How can you tell when your scope is too large? It comes from experience, but I would recommend you try to limit yourself to a very small area during this contest. If you’ve got a platformer, try to create one or two stages at most and make them really good. If you’re writing an RPG or narrative based game, write only one major plot twist and introduce your characters with only one scene each. In some cases, you might even limit yourself to just one room.

4. Use what you know. Be aware of your limitations. If your skillset is lacking, join a team.

Try to limit the amount of new skills you need to learn to complete your game. You won’t have time to develop entire new skillsets during the course of the tournament, so don’t expect to learn C++ if you don’t know it already.

It’s a lot better to adapt your existing talents and use them on your game than to learn entirely new skills from scratch. If you’re really good at art but don’t know anything about coding, consider teaming up with a talented programmer so that you can compliment each other’s strengths. The IGMC forums will likely be full of developers looking to team up with other people that can compliment their skills. Take a look: http://community.gamedevfort.com/

Alternatively, choose a platform or genre that mitigates your weaknesses. What if you’re an artist that can’t find a programmer to work with? Try creating a visual novel or using a game engine that greatly simplifies programming for you. If you’re a programmer without an artist, keep your artwork simple. Tetris is one of the greatest games of all time, but has very simplistic art assets.

If you want to contribute but don’t have a lot of time, consider helping another team create minor assets. Even if you can contribute just one really good illustration to make the main menu look amazing, you’ve still added to that game meaningfully. Just be honest about how much time you can contribute to the team and don’t overcommit your ability to deliver the portions of the game you promised to complete.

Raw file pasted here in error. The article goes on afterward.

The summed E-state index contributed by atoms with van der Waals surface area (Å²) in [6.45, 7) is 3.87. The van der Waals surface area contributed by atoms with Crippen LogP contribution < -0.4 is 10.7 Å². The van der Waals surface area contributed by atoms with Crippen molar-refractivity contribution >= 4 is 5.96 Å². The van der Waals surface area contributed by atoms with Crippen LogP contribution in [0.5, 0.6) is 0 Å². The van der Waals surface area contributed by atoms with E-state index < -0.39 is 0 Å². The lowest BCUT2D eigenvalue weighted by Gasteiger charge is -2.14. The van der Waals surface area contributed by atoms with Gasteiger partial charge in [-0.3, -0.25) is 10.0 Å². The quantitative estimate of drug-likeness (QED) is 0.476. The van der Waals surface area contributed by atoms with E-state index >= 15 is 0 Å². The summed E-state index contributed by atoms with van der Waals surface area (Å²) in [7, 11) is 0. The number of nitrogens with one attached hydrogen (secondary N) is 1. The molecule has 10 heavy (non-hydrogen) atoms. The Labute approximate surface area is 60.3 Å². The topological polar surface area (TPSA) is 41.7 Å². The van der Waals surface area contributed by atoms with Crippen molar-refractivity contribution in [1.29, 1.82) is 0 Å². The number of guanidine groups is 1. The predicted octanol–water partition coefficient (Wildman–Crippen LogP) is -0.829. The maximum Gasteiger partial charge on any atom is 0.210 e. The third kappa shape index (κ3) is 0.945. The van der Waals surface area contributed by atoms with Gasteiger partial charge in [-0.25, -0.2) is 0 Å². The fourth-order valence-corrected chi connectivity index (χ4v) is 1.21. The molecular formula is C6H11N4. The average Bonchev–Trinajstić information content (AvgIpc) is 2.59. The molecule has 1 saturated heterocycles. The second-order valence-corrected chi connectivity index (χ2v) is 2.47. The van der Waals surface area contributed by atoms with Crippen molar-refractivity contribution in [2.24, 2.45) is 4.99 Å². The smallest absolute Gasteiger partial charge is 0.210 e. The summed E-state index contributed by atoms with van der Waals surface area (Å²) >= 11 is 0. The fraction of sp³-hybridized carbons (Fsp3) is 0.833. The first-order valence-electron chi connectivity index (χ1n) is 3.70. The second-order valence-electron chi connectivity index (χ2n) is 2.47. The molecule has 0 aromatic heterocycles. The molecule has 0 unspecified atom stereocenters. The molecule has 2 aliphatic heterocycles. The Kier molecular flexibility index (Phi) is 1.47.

5. Work with people you trust and communicate frequently.

A lot of teams fall short because one member of the team fails to complete critical areas of the game at the last moment. When choosing teammates, try to work with people who have proven themselves to be reliable, or at the very least, ask them for a sample of something they’ve created.

During the contest, frequently communicate with all team members about what you’re doing and the progress you’ve made. If you feel like you’re getting stuck or falling behind, let everyone else know so that they can adjust their work accordingly or help you. Problems are often a lot easier to resolve if you get help or admit that you need assistance. The workload can be moved around so that the project as a whole can proceed smoothly. Don’t wait until a bottleneck happens and other team members have to halt their work entirely while you catch up.

6. Work hard, but more importantly, work smart.

You have a very small time frame to complete the project. Use all of your time effectively and don’t procrastinate. The best path to success is to set a schedule and work consistently every day, rather than in erratic bursts.

Don’t fall into the trap of having to cram everything into the last few days of the competition. If you end up in “crunch time” pulling 14 hour days every day, your body and mind will become exhausted and the quality of your work will noticeably decline. It’s much better to get adequate rest and nutrition so that you can remain focused, alert, and efficient.

7. Talk about your game.